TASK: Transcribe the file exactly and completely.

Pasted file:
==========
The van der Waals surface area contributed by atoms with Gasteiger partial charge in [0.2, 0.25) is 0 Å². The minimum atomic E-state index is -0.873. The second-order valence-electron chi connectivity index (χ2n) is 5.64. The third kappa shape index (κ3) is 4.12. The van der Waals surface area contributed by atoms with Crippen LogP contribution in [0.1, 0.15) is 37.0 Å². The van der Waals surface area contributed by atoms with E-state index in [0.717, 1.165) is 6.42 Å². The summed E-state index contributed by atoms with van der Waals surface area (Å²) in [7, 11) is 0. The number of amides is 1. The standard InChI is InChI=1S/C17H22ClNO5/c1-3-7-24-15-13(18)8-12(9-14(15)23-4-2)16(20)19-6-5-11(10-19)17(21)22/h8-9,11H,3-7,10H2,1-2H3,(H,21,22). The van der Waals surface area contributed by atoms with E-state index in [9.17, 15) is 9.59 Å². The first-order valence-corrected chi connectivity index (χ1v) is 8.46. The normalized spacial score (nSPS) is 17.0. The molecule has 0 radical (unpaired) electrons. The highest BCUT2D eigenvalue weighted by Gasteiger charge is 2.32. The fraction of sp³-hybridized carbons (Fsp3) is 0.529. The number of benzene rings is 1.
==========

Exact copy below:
The van der Waals surface area contributed by atoms with Gasteiger partial charge in [0.2, 0.25) is 0 Å². The minimum atomic E-state index is -0.873. The second-order valence-electron chi connectivity index (χ2n) is 5.64. The third kappa shape index (κ3) is 4.12. The van der Waals surface area contributed by atoms with Crippen LogP contribution in [0.1, 0.15) is 37.0 Å². The van der Waals surface area contributed by atoms with E-state index in [0.717, 1.165) is 6.42 Å². The summed E-state index contributed by atoms with van der Waals surface area (Å²) in [7, 11) is 0. The number of amides is 1. The standard InChI is InChI=1S/C17H22ClNO5/c1-3-7-24-15-13(18)8-12(9-14(15)23-4-2)16(20)19-6-5-11(10-19)17(21)22/h8-9,11H,3-7,10H2,1-2H3,(H,21,22). The van der Waals surface area contributed by atoms with E-state index in [9.17, 15) is 9.59 Å². The first-order valence-corrected chi connectivity index (χ1v) is 8.46. The normalized spacial score (nSPS) is 17.0. The molecule has 0 radical (unpaired) electrons. The highest BCUT2D eigenvalue weighted by Gasteiger charge is 2.32. The fraction of sp³-hybridized carbons (Fsp3) is 0.529. The number of benzene rings is 1.